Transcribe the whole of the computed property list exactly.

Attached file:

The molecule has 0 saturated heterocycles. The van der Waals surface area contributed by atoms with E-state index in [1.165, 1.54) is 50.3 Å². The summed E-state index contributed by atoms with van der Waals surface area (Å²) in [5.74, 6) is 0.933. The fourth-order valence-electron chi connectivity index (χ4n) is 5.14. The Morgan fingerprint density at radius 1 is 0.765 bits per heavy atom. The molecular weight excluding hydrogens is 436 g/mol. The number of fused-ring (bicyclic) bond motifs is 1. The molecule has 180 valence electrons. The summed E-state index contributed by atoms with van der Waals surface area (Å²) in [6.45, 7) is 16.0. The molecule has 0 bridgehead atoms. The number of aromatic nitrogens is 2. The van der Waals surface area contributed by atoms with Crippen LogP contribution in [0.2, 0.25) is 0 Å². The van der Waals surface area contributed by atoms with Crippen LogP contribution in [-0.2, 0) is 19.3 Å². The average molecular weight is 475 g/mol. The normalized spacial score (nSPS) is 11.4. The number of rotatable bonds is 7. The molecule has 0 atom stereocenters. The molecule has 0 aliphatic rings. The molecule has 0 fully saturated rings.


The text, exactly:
The molecule has 0 saturated heterocycles. The van der Waals surface area contributed by atoms with E-state index in [1.165, 1.54) is 50.3 Å². The summed E-state index contributed by atoms with van der Waals surface area (Å²) in [5.74, 6) is 0.933. The fourth-order valence-electron chi connectivity index (χ4n) is 5.14. The Morgan fingerprint density at radius 1 is 0.765 bits per heavy atom. The molecular weight excluding hydrogens is 436 g/mol. The number of fused-ring (bicyclic) bond motifs is 1. The molecule has 180 valence electrons. The summed E-state index contributed by atoms with van der Waals surface area (Å²) in [6.45, 7) is 16.0. The molecule has 0 bridgehead atoms. The number of aromatic nitrogens is 2. The van der Waals surface area contributed by atoms with Crippen LogP contribution in [0.2, 0.25) is 0 Å². The van der Waals surface area contributed by atoms with Crippen LogP contribution in [-0.2, 0) is 19.3 Å². The average molecular weight is 475 g/mol. The normalized spacial score (nSPS) is 11.4. The number of rotatable bonds is 7. The molecule has 0 atom stereocenters. The molecule has 0 aliphatic rings. The molecule has 0 fully saturated rings.